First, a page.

Vancouver duo Humans make music that's a perfect soundtrack for dancing—or making more humans

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      With sincere apologies to Robbie Slade and Peter Ricq, who are already tired of talking about it, the Georgia Straight is happy to report that, yes, you can get your hands on—and your upper body into—a jacket just like the one featured in the promotional images for Vancouver electronic-pop duo Humans’ new EP, Water Water. Beautifully embroidered in white and red on black, the sharp-looking item will set you back a cool $600.

      “People probably ask us about those jackets more than they ask us about the music,” a rueful Slade says, interviewed alongside his bandmate at Milano Coffee’s Mount Pleasant branch. “So we were just like, ‘Fuck it, we’ll do a preorder.’ ”

      “We never intended on selling them,” Ricq adds, “but because people have been asking about it, we said, ‘Okay, we’ll see if people really do want to buy it.’ Because they’re really expensive. Everything is really high quality. That’s why it looks good. We’ve actually had some sales.”

      Okay, so the jackets are a little pricey. What better way, though, to show your devotion to Humans in general and Water Water in particular? The EP track “Bout Chu” is a darkly propulsive banger, with enigmatic lyrics about some unspecified backroom goings-on. (We’re guessing drugs. Because it’s always drugs, isn’t it?) Clocking in at just under 10 minutes, the title track is one of the longest entries in the duo’s catalogue. It thumps along to a steady but ever-evolving groove, playing out in trance-inducing fashion long after the vocal has ended. “Water Water” boasts the type of spare, hypnotic beauty that fans have come to expect from a duo that values sonic austerity.

      “I can’t believe how much shit they put into other music sometimes,” Slade says. “People say that our music is minimal, but it sounds normal to me. When I listen to other stuff, I can’t believe how, like, buzzy the synths are and how full-range the songs are. It kind of blows me away sometimes.”

      In stark contrast to that, Humans’ aesthetic is based in large part on intentionally limiting the frequency range of their music. “Honestly, the only difference between us and that other stuff is one knob,” Slade notes. “You just go over to the synth and turn down the cutoff—roll it off a bit—and it makes such a big difference to how we make music.”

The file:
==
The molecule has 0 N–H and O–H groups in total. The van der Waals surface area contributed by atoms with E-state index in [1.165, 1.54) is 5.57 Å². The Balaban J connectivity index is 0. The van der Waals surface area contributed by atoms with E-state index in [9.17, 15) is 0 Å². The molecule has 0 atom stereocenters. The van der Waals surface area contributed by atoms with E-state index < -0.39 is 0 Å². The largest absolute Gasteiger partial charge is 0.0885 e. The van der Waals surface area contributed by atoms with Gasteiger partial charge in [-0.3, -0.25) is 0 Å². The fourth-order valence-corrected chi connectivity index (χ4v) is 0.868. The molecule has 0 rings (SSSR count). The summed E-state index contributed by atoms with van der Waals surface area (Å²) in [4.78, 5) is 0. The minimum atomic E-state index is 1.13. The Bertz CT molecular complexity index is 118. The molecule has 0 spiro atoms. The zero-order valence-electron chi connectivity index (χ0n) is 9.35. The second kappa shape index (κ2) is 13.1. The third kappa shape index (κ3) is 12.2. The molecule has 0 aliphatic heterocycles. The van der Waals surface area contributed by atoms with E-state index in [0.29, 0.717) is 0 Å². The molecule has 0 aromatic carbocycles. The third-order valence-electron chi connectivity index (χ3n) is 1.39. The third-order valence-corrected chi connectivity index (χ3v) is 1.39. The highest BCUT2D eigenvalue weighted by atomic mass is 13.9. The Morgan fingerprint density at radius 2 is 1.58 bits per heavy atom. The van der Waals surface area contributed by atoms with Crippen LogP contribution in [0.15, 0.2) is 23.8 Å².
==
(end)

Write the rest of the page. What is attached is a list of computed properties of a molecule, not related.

The result is a sound that, while it’s perfectly suited to getting butts moving in nightclubs and festival tents, makes an excellent soundtrack to just chilling at home. According to Ricq, “People say, ‘I listen to your music on the dance floor, I can listen to it while I’m writing, I can listen to it while I’m…’ ”

      “Having sex,” Slade chips in, and both men laugh.

      Humans’ most recent full-length, Noontide, was released just over a year ago, which means children conceived under its spell are now keeping their parents up at night for other reasons.

      That release has earned Humans a Juno nomination for electronic album of the year, a first for the duo. Another first was working with an outside producer, namely Nik Kozub of long-running Edmonton dance-punk outfit Shout Out Out Out Out.

      “He is really the closest thing we’ve had to a really tight collaborator,” Slade says of Kozub. “He’ll tell us if he thinks some synth sounds like five years ago, or that my lyrics suck. He’s pretty open and honest about that. He had a lot to offer.”

      Ricq says he has long been a fan of the producer’s work, and the fact that he has an amazingly well-equipped recording facility doesn’t hurt. “We had a list of all the music equipment that we wanted, and he was like, ‘Yeah, I got it, I got it. I got that, I got that.’ So when we went to the studio, it was just like a kid on Christmas morning—you know, you open all your gifts and you get to play with everything. It was kind of like that. It was pretty unreal.”

      For the most part, though, Humans have been a two-man operation. Things could have gone very differently, however. When Ricq met Slade in 2008, the latter was in a folk-oriented band called Family Room. “I really liked what they were doing,” Ricq recalls. “There were no solos, and it was all very melodic and kind of sad. So I asked all of them to come to my house, because I write music too, and Robbie’s the only one who showed up. So that’s how the band got started.”

      “A two-person dynamic is really good,” Slade adds. “I really like working in duos. But I used to want to have a full live band, and we both used to talk about that. We said when we started making money we might be able to do that. We still might someday, but it’s good to be nice and lean so we can tour easily, and we have really, really tight control over the band—because they’re machines.”

      Humans controlling machines? Savour it while you can, because once Skynet takes over, it’ll be the other way around.

      Humans play a DJ set at Celebrities next Friday (March 25).